Animator Soyeon Yoo’s Detailed Contributions to the Aesthetic of a Cartoon Classic

Soyeon Yoo

The creators of the Amazon distributed/Dreamworks Animation Television The Adventures of Rocky and Bullwinkle understand the need for simplicity in comedy/adventure stories. Marco Schnabel (known for his work on the Oscar nominated film The Spy Who Shagged Me) and David P. Smith (of the Oscar nominated film Shark Tale) conceived of this remake of the classic Rock and Bullwinkle and Friends as requiring a look that was updated yet not technologically on the forefront of 3D animation. A substantial part of the charm which this current iteration of “moose and squirrel” is the understated cleanliness of its aesthetic. This encompasses everything from the characters themselves to the entirety of their surroundings. Animator Soyeon Yoo was enlisted by the production’s Art Director [Primetime Emmy Nominee Chris Mitchell] whom had long been an admirer of her work. While she concedes that this was her first ever 2D animation production, the exceptional nature of her work is obvious from a single viewing of this classic animation show which has found a new generation of enthusiastic fans through the streaming network Amazon.

While still instantly recognizable from the original production, this updated iteration of Rocky and Bullwinkle has a noticeable deviation. A highly modern graphic centered approach rather than the traditional hand drawn formula, the over-stylized flatly drawn characters and simplified backgrounds of this version have much more in common with modern art and illustration than the 1959 original. This clean look creates increased attention on every element presented on screen. Soyeon devotes a substantial amount of attention to the props which she creates for the series. These designs have become a signature component of this animated production due to their unique appearance. While props can be procured for live action films, animation requires a specific design. This process is not as simple as establishing one look in Photoshop which adheres to the Art Director’s colorscript and the animatic (a preliminary version of a final look of animation, produced by shooting successive sections of a storyboard with a soundtrack). Soyeon illuminates, “If different views are needed, I’ll design different views or different versions for the props depending on what happens in the story. For example, I needed to design three different moving obstacles like a dragon, dinosaurs, and a gorilla for a mini golf sequence. Because they attack one of the main characters and were shattered, I had to design three different versions; two different poses for them moving and a shattered version for each prop.” There’s a great deal of creativity in her prop designs, as displayed in the “Squirrel dorado” episode in which acorn cars, acorn ice cream, acorn feast plates, and acorn spritzers communicate the aptitude of the squirrel village to create everything they need out of these nuts. In addition to these props, Soyeon’s work ventures into special effects like explosions, laser beams, and the like. There’s a great deal of artistic skill and psychology in this process, finding the perfect balance of aggressiveness without being too frightening for younger viewers.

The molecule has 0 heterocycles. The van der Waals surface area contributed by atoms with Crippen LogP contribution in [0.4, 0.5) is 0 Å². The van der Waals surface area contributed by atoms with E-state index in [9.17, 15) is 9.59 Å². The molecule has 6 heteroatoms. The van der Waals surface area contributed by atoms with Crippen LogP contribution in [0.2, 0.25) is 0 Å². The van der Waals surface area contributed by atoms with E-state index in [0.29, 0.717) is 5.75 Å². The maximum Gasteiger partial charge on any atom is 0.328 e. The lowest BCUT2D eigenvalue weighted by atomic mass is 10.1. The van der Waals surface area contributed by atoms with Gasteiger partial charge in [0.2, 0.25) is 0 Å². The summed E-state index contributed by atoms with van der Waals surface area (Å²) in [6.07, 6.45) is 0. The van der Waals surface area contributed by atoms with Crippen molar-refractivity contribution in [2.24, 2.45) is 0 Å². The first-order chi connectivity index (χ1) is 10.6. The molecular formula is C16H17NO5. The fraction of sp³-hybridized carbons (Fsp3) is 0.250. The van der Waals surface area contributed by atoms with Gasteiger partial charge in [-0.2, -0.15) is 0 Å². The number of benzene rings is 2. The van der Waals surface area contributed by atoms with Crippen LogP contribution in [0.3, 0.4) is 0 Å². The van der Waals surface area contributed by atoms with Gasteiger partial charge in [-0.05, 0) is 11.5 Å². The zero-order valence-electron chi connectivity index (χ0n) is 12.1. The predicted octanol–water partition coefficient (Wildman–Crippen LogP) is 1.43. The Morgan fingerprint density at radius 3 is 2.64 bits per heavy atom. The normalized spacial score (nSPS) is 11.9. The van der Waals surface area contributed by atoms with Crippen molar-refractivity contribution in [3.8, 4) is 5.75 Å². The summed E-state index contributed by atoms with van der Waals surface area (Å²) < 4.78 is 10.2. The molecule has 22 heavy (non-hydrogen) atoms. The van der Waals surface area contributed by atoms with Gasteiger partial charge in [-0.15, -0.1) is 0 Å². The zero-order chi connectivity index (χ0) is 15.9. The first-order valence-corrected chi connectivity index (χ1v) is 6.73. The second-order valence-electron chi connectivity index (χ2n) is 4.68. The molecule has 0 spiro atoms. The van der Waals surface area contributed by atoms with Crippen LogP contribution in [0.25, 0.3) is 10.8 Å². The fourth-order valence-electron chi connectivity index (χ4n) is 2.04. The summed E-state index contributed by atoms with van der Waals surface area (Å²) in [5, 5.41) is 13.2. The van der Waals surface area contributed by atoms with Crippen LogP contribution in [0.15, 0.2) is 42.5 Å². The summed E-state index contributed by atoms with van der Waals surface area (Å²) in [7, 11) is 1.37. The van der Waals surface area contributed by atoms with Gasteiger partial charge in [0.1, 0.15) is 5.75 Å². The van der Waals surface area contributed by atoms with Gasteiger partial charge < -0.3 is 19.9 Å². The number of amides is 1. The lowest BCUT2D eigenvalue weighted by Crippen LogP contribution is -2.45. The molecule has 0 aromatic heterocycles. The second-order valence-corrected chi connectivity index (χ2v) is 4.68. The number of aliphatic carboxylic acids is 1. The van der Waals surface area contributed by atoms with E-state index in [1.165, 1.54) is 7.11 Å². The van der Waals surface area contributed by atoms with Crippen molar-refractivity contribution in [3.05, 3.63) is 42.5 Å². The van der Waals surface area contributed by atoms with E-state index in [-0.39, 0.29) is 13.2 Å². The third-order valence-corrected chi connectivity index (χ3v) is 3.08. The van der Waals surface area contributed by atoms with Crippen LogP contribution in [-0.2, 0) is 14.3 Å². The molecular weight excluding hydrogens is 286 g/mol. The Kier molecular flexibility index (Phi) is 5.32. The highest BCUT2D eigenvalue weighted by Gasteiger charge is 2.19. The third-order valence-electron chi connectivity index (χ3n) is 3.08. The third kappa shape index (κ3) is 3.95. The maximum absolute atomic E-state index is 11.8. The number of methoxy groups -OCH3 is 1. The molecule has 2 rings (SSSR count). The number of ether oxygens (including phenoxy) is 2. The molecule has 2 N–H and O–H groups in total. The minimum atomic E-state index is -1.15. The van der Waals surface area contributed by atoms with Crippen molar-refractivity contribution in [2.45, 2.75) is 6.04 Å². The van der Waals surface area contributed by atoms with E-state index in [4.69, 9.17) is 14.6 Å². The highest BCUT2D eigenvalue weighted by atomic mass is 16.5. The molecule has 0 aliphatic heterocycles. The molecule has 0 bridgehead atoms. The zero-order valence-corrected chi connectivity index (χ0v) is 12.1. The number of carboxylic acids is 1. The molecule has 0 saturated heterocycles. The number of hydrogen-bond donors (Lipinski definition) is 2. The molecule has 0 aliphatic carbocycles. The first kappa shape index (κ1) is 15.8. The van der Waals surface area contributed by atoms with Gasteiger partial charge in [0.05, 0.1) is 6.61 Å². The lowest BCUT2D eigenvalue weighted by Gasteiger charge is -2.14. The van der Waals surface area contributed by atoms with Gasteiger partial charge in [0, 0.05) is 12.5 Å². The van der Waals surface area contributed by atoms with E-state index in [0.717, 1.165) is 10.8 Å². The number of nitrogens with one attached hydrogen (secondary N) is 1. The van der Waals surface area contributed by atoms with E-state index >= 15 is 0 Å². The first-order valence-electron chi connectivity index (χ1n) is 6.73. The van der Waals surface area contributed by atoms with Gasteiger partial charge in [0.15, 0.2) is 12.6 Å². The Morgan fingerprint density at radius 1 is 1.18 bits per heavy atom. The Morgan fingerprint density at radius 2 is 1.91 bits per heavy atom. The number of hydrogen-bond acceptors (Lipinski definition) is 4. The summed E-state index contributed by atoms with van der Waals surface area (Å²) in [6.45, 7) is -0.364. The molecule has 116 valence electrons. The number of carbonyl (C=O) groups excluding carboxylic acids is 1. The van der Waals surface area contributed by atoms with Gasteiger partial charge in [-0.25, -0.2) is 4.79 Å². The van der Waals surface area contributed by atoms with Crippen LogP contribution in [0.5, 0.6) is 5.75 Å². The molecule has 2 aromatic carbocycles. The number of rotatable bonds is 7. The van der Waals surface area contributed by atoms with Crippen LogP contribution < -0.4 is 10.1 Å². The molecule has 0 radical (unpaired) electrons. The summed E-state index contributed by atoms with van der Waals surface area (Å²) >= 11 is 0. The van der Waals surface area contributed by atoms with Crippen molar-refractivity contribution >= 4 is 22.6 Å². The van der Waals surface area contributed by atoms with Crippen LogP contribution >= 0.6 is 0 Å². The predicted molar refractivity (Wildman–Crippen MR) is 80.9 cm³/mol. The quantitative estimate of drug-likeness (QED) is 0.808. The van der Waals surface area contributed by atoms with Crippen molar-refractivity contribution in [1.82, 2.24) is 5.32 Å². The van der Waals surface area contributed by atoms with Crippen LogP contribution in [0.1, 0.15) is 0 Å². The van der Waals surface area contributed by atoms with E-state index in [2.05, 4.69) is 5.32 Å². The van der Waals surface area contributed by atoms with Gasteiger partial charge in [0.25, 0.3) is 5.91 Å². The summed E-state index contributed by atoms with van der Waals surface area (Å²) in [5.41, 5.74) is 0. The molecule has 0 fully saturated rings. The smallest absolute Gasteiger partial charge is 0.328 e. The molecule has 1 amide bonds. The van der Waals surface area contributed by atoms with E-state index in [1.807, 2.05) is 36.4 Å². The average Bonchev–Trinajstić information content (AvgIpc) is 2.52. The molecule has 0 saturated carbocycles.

She has received a great deal of attention for her work but Soyeon notes that she wasn’t the expert 2D animator she now is when she first started her work on The Adventures of Rocky and Bullwinkle. Though her resume includes impressive animated productions, like Disney’s Daytime Emmy Award Nominee Duck Tales, the style of The Adventures of Rocky and Bullwinkle necessitated her recalibrating her artistic perception. She informs, “Getting used to this graphic style of the show was the most difficult part but also the most rewarding when I began to understand how to make the best design choices for this show’s style.The challenge is understanding the language of shapes. This isn’t a sedentary role either. Each arc of the stories can have a different theme for the opening titles. In designing props for the opening titles, these need to be designed and rendered to distinguish styles depending on what kind of theme and how the background and characters look. Sometimes props from the episodes and opening titles had to be rendered differently depending on the art director’s directions.” With so many animated productions these days, the demands of originality are massive; legal departments at every studio scrutinize this work to ensure as much. Soyeon Yoo’s work speaks to her exceptional ability to bring original designs to support the storylines but she notes, “You have to always be mindful of your work and the influences that we all have from iconic productions. I remember for one episode, I did several passes like changing shapes and colors for alien planets in the opening title sequence and I really had to work hard to not make it too similar to the Death star from Star Wars.”

Writer: Cecil McCoy

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